Dividing Debt in Divorce: Achieve Best Way to Divide Debt to Protect Your Financial Future in Wisconsin
Marriage brings many shared responsibilities, including debts. But what happens to these financial obligations when the marriage ends? In Wisconsin, dividing debts in divorce can be complex and have lasting consequences. This comprehensive guide will help you understand your rights, responsibilities, and how to safeguard your financial well-being by ensuring you understand how to fairly be dividing debts in divorce.
Dividing Debt in Divorce: Understanding Marital Debt in Wisconsin
In the eyes of Wisconsin law, dividing debts in divorce incurred by either spouse during or before the marriage are generally presumed to be shared marital debts in a divorce. This means that both partners can be held liable for debts, regardless of whose name is attached to them. Even more concerning, you can be held responsible for debts you weren’t aware of.
The Wisconsin Marital Property Act outlines that any debt accrued by either spouse within a marriage is presumed to have been made “in the interest of the marriage or the family.” This includes debts acquired before or during the marriage. For example, if both spouses were involved in purchasing a house or a vehicle, the resulting debt is undoubtedly marital. Surprisingly, even if a house is purchased during the marriage and titled to only one spouse, it is considered a marital debt obligation shared by both partners in a divorce.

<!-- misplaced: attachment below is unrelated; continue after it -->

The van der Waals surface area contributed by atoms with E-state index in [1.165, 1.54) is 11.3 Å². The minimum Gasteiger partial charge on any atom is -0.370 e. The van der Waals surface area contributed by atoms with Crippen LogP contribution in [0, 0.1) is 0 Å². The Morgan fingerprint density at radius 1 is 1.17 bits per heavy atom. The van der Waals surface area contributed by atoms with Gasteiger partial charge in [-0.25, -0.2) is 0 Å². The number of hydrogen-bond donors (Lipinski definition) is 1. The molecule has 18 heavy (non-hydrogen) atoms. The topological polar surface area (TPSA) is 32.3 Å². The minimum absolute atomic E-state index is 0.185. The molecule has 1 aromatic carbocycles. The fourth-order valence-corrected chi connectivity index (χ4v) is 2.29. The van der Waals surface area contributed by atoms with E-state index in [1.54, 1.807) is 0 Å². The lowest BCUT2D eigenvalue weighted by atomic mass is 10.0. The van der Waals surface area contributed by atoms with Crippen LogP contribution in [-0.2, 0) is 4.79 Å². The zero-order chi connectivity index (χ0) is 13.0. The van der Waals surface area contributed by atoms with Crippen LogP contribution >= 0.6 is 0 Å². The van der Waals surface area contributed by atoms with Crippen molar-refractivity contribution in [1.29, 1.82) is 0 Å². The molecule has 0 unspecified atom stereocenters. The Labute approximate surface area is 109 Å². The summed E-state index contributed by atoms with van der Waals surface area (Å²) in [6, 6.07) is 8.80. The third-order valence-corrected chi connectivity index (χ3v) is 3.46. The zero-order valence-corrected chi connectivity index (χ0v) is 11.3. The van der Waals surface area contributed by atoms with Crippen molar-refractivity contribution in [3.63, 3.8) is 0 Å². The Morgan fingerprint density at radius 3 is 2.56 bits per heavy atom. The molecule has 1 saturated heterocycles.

Moreover, Wisconsin law holds that a spouse can be held liable for debts they had no knowledge of. For instance, if one spouse secretly incurs credit card debt, the other spouse can still be on the hook for it. This shared debt principle is fundamental in Wisconsin divorce cases.
Dividing Debt in Divorce: Exceptions to Shared Debt
While Wisconsin law generally leans towards shared marital debt, there are exceptions. These include debts that support a spouse or child from another marriage or debts resulting from a tort committed by one spouse. However, contesting liability for such debts is an option, albeit with a significant burden of proof. It’s essential to understand that all debts incurred by either spouse are considered marital debts unless proven otherwise and the assumption court will take is that the couple will be dividing debt in divorce.
Dividing Debt in Divorce: Assets Used to Satisfy Debts
In Wisconsin, jointly held property is typically used to satisfy marital debt. However, the courts can also make individually held property available to fulfill marital debt obligations. This concept can be perplexing, as it means that property acquired without one spouse’s involvement may be used to settle debt incurred solely by that spouse. In essence, your property may be used to pay off your spouse’s debts and you end up dividing debt in divorce.
Dividing Debt in Divorce: Determining Your Marital Debt Liability
Wisconsin divorce proceedings revolve around two key legal codes: the Marital Property Act and the Family Code. The Marital Property Act addresses property affected by marriage, while the Family Code governs property and dividing debt in divorce.